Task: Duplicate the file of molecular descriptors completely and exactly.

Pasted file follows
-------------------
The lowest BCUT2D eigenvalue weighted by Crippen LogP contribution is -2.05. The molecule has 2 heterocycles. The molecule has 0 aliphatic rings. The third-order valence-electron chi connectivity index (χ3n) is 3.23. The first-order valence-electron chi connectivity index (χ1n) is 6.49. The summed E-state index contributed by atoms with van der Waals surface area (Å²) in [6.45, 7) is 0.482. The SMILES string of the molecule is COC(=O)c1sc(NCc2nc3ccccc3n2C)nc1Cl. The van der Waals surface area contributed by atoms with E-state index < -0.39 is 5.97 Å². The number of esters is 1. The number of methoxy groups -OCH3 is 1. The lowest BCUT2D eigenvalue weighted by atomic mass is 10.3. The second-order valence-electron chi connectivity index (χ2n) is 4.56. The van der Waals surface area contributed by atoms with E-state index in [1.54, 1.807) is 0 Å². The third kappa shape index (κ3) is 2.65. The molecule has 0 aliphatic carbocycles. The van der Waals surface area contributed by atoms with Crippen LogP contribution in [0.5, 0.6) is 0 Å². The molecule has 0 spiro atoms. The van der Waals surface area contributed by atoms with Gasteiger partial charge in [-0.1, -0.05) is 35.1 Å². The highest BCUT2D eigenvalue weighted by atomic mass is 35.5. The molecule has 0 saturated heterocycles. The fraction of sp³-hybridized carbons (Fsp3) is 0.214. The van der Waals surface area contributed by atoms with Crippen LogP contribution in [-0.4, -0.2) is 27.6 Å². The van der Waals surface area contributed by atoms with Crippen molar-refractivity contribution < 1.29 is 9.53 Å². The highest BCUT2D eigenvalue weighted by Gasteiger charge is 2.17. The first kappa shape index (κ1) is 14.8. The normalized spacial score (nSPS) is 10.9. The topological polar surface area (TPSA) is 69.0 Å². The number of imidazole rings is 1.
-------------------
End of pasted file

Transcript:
The lowest BCUT2D eigenvalue weighted by Crippen LogP contribution is -2.05. The molecule has 2 heterocycles. The molecule has 0 aliphatic rings. The third-order valence-electron chi connectivity index (χ3n) is 3.23. The first-order valence-electron chi connectivity index (χ1n) is 6.49. The summed E-state index contributed by atoms with van der Waals surface area (Å²) in [6.45, 7) is 0.482. The SMILES string of the molecule is COC(=O)c1sc(NCc2nc3ccccc3n2C)nc1Cl. The van der Waals surface area contributed by atoms with E-state index < -0.39 is 5.97 Å². The number of esters is 1. The number of methoxy groups -OCH3 is 1. The lowest BCUT2D eigenvalue weighted by atomic mass is 10.3. The second-order valence-electron chi connectivity index (χ2n) is 4.56. The van der Waals surface area contributed by atoms with E-state index in [1.54, 1.807) is 0 Å². The third kappa shape index (κ3) is 2.65. The molecule has 0 aliphatic carbocycles. The van der Waals surface area contributed by atoms with Crippen LogP contribution in [0.5, 0.6) is 0 Å². The molecule has 0 spiro atoms. The van der Waals surface area contributed by atoms with Gasteiger partial charge in [-0.1, -0.05) is 35.1 Å². The highest BCUT2D eigenvalue weighted by atomic mass is 35.5. The molecule has 0 saturated heterocycles. The fraction of sp³-hybridized carbons (Fsp3) is 0.214. The van der Waals surface area contributed by atoms with Crippen LogP contribution in [-0.4, -0.2) is 27.6 Å². The van der Waals surface area contributed by atoms with Crippen molar-refractivity contribution < 1.29 is 9.53 Å². The highest BCUT2D eigenvalue weighted by Gasteiger charge is 2.17. The first kappa shape index (κ1) is 14.8. The normalized spacial score (nSPS) is 10.9. The topological polar surface area (TPSA) is 69.0 Å². The number of imidazole rings is 1.